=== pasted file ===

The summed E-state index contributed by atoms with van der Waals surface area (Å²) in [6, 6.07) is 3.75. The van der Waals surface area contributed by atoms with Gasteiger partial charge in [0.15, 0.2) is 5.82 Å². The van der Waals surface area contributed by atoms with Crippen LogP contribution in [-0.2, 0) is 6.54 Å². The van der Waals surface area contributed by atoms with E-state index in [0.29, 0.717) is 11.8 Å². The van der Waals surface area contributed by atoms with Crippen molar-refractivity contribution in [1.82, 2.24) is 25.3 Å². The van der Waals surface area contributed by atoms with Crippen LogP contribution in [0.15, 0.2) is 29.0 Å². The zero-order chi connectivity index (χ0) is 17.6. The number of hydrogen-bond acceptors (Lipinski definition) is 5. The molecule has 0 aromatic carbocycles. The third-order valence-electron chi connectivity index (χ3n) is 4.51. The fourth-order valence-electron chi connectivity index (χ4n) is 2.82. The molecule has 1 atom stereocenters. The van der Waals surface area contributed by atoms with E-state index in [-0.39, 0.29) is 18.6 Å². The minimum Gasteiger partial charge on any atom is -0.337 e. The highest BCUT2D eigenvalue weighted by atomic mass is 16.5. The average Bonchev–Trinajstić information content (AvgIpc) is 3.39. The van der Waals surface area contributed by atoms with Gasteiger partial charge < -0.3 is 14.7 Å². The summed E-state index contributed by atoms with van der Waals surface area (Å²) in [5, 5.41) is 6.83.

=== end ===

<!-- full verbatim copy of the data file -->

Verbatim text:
The summed E-state index contributed by atoms with van der Waals surface area (Å²) in [6, 6.07) is 3.75. The van der Waals surface area contributed by atoms with Gasteiger partial charge in [0.15, 0.2) is 5.82 Å². The van der Waals surface area contributed by atoms with Crippen LogP contribution in [-0.2, 0) is 6.54 Å². The van der Waals surface area contributed by atoms with E-state index in [0.29, 0.717) is 11.8 Å². The van der Waals surface area contributed by atoms with Crippen molar-refractivity contribution in [1.82, 2.24) is 25.3 Å². The van der Waals surface area contributed by atoms with Crippen LogP contribution in [0.15, 0.2) is 29.0 Å². The zero-order chi connectivity index (χ0) is 17.6. The number of hydrogen-bond acceptors (Lipinski definition) is 5. The molecule has 0 aromatic carbocycles. The third-order valence-electron chi connectivity index (χ3n) is 4.51. The fourth-order valence-electron chi connectivity index (χ4n) is 2.82. The molecule has 1 atom stereocenters. The van der Waals surface area contributed by atoms with E-state index in [-0.39, 0.29) is 18.6 Å². The minimum Gasteiger partial charge on any atom is -0.337 e. The highest BCUT2D eigenvalue weighted by atomic mass is 16.5. The average Bonchev–Trinajstić information content (AvgIpc) is 3.39. The van der Waals surface area contributed by atoms with Gasteiger partial charge < -0.3 is 14.7 Å². The summed E-state index contributed by atoms with van der Waals surface area (Å²) in [5, 5.41) is 6.83.